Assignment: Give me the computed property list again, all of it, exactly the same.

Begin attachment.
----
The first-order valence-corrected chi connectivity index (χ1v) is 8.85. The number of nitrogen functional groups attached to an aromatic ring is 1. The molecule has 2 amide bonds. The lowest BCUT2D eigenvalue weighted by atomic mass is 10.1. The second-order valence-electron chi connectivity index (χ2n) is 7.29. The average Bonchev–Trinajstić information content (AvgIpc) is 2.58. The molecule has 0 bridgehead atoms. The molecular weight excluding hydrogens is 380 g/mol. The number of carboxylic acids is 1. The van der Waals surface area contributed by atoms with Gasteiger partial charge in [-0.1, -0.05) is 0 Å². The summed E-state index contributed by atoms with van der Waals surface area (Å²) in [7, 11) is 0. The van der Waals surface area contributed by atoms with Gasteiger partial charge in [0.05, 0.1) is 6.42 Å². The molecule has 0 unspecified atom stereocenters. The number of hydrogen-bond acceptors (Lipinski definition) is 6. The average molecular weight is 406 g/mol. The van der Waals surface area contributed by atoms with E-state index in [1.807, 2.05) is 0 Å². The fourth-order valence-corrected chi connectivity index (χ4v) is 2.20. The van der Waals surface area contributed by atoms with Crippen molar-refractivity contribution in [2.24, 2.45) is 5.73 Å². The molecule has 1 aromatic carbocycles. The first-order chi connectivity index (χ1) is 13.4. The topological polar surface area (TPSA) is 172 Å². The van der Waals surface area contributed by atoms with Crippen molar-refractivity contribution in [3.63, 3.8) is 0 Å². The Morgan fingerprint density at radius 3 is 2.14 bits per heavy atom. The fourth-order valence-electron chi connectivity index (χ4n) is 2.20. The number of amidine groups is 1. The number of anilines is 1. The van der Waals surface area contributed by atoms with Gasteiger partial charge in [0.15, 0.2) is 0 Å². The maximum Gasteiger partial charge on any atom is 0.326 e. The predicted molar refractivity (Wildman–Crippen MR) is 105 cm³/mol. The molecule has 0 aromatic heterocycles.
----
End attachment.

The first-order valence-corrected chi connectivity index (χ1v) is 8.85. The number of nitrogen functional groups attached to an aromatic ring is 1. The molecule has 2 amide bonds. The lowest BCUT2D eigenvalue weighted by atomic mass is 10.1. The second-order valence-electron chi connectivity index (χ2n) is 7.29. The average Bonchev–Trinajstić information content (AvgIpc) is 2.58. The molecule has 0 bridgehead atoms. The molecular weight excluding hydrogens is 380 g/mol. The number of carboxylic acids is 1. The van der Waals surface area contributed by atoms with Gasteiger partial charge in [-0.1, -0.05) is 0 Å². The summed E-state index contributed by atoms with van der Waals surface area (Å²) in [7, 11) is 0. The van der Waals surface area contributed by atoms with Gasteiger partial charge in [0.05, 0.1) is 6.42 Å². The molecule has 0 unspecified atom stereocenters. The number of hydrogen-bond acceptors (Lipinski definition) is 6. The average molecular weight is 406 g/mol. The van der Waals surface area contributed by atoms with E-state index in [1.807, 2.05) is 0 Å². The fourth-order valence-corrected chi connectivity index (χ4v) is 2.20. The van der Waals surface area contributed by atoms with Crippen molar-refractivity contribution in [2.24, 2.45) is 5.73 Å². The molecule has 1 aromatic carbocycles. The first-order chi connectivity index (χ1) is 13.4. The topological polar surface area (TPSA) is 172 Å². The van der Waals surface area contributed by atoms with Crippen molar-refractivity contribution in [3.63, 3.8) is 0 Å². The Morgan fingerprint density at radius 3 is 2.14 bits per heavy atom. The fourth-order valence-electron chi connectivity index (χ4n) is 2.20. The number of amidine groups is 1. The number of anilines is 1. The van der Waals surface area contributed by atoms with Gasteiger partial charge in [0.15, 0.2) is 0 Å². The maximum Gasteiger partial charge on any atom is 0.326 e. The predicted molar refractivity (Wildman–Crippen MR) is 105 cm³/mol. The molecule has 0 aromatic heterocycles.